PROSTATE cancer is the most common cancer in men. Each year in the UK about 36,000 men are diagnosed with prostate cancer and it accounts for 25 percent of all newly diagnosed cases of cancer in men.

The chances of developing prostate cancer increase as you get older. Most cases develop in men aged 70 or older.

For reasons that are not understood, prostate cancer is more common in men of African-Caribbean or African descent, and less common in men of Asian descent.

The causes of prostate cancer are largely unknown.

What is the prostate?

The prostate is a small gland in the pelvis that is found only in men. About the size of a walnut, it is located between the penis and the bladder. It surrounds the urethra, the tube that carries urine from the bladder to the penis. The main function of the prostate is to help in the production of semen.

What are the symptoms of prostate cancer?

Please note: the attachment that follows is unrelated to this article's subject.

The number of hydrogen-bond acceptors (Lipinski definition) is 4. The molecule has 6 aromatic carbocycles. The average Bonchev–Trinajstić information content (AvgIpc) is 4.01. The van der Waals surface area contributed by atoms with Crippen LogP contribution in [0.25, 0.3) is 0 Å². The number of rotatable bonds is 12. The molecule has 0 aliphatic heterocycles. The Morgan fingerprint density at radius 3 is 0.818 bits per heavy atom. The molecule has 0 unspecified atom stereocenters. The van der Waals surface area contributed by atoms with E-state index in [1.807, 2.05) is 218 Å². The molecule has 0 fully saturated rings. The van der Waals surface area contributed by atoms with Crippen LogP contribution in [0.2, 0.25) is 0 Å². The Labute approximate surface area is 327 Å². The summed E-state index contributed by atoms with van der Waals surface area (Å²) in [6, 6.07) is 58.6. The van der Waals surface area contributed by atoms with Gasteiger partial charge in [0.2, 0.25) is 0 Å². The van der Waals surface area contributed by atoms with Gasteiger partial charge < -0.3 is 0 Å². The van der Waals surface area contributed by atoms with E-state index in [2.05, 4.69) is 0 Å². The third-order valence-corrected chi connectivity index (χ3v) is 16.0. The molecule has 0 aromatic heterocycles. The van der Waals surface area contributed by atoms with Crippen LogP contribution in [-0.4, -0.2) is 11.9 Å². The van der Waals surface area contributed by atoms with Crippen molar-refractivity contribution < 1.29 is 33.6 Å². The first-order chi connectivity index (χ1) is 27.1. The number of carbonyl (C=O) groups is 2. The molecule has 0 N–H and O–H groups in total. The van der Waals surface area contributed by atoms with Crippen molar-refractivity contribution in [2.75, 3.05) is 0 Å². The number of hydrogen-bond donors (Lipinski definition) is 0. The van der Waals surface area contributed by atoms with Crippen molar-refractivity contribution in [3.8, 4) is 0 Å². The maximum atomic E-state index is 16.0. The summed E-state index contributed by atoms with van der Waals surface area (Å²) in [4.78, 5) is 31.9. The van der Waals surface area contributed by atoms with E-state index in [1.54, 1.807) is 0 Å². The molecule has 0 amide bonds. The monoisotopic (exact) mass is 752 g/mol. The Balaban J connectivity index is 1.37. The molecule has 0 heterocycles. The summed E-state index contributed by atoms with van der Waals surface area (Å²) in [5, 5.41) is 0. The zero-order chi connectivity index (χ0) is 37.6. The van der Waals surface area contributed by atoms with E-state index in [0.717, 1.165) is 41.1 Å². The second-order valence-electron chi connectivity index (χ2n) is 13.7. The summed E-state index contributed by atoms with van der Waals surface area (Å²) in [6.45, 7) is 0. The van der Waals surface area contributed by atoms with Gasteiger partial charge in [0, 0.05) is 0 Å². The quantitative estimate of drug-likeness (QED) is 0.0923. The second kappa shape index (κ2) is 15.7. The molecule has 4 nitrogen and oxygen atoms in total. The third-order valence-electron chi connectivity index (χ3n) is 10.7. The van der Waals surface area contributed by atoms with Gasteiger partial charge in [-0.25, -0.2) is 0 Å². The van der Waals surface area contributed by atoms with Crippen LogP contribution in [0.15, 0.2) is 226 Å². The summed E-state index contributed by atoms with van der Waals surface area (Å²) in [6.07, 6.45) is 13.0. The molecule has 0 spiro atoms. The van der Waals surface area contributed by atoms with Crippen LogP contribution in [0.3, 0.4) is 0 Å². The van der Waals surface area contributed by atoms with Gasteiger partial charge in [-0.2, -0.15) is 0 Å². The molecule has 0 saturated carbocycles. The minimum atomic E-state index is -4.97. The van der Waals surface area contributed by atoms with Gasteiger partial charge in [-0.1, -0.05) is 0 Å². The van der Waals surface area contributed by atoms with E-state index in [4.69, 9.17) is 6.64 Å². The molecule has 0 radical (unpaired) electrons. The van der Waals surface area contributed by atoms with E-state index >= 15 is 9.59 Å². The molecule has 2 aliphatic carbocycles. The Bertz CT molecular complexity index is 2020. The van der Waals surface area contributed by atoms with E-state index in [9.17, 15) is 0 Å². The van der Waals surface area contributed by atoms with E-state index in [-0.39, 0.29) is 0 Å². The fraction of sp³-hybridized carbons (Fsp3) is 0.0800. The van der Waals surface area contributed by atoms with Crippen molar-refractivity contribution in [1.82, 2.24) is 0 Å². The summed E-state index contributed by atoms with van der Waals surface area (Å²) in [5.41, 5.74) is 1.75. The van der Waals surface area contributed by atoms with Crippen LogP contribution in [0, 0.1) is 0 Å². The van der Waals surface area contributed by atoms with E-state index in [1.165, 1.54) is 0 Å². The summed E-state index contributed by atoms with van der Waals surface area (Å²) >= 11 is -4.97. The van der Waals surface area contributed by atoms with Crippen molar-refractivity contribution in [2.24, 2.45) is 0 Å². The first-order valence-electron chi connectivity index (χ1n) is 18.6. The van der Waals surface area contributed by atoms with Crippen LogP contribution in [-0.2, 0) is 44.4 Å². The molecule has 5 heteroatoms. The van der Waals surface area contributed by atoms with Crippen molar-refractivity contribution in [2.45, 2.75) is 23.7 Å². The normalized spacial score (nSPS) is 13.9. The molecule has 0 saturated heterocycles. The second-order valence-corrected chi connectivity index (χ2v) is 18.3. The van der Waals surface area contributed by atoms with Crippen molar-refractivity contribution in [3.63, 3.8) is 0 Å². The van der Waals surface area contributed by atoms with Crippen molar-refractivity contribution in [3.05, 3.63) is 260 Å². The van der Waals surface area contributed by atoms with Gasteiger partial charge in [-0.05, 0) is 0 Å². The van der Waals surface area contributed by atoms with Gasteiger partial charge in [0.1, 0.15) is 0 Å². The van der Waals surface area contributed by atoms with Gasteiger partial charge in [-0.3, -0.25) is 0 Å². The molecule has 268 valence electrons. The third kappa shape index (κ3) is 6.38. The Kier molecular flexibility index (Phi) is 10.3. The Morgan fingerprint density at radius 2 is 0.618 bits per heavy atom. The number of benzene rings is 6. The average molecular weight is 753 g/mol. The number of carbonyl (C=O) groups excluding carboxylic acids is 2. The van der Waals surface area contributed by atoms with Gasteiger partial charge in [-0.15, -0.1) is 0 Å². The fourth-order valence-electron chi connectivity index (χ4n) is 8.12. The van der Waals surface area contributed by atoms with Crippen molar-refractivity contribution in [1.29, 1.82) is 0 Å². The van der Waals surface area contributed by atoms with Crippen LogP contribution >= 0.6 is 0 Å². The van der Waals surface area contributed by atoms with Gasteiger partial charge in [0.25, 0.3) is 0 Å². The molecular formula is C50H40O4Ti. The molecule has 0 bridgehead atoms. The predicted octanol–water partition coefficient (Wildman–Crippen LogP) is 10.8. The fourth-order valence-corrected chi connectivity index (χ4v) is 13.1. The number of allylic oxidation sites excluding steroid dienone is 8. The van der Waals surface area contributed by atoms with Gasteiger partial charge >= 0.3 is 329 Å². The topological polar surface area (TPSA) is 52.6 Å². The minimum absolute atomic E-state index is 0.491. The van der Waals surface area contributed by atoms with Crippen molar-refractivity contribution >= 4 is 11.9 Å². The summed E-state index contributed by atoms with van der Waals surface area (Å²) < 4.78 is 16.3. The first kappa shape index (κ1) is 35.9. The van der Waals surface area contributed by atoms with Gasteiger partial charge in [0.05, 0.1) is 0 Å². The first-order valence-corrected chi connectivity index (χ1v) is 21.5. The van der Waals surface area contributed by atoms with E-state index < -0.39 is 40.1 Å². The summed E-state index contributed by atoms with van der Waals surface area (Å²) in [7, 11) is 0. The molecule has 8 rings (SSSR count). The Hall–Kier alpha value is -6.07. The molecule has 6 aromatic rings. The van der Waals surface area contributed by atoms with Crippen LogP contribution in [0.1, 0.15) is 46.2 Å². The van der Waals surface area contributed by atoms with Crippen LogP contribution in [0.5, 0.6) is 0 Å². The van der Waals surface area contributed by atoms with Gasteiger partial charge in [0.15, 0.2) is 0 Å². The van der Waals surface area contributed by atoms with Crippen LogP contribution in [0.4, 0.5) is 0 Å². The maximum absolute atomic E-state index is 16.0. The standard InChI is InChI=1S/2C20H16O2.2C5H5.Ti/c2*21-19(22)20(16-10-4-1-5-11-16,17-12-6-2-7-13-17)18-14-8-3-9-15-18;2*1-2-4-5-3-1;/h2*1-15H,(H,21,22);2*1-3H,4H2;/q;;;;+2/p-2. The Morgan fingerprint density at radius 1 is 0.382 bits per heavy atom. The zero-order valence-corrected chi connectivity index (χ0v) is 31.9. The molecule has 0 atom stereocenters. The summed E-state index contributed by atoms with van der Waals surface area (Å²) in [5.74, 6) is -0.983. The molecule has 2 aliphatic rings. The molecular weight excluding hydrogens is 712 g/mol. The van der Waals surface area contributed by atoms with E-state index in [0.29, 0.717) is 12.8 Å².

Prostate cancer normally causes no symptoms until the cancer has grown large enough to put pressure on the urethra. This sometimes results in problems associated with urination.

Symptoms can include:

• needing to urinate more frequently, often during the night
• needing to rush to the toilet
• difficulty in starting to urinate or pee (hesitancy)
• straining or taking a long time while urinating
• weak flow
• feeling that your bladder has not emptied fully

Most commonly these symptoms are due to non-cancerous enlargement of the prostate which occurs with increasing age. They shouldn’t be ignored as they can be treated easily and allow the doctor or nurse to run tests which may exclude prostate cancer. Two of the best tests to exclude prostate cancer
are physical examination of the prostate and a blood test called PSA, Prostate Specific Antigen. Both can be obtained free from your family doctor.

What are the risk factors?

There are a number of known risk factors for developing prostate cancer, including:

• Age – the risk of prostate cancer rises with age, from about 50 years,
and increases as you get older.
• Ethnicity – prostate cancer is more common among men of African-Caribbean and African descent. The condition is relatively rare among men of Asian and South and Central American descent.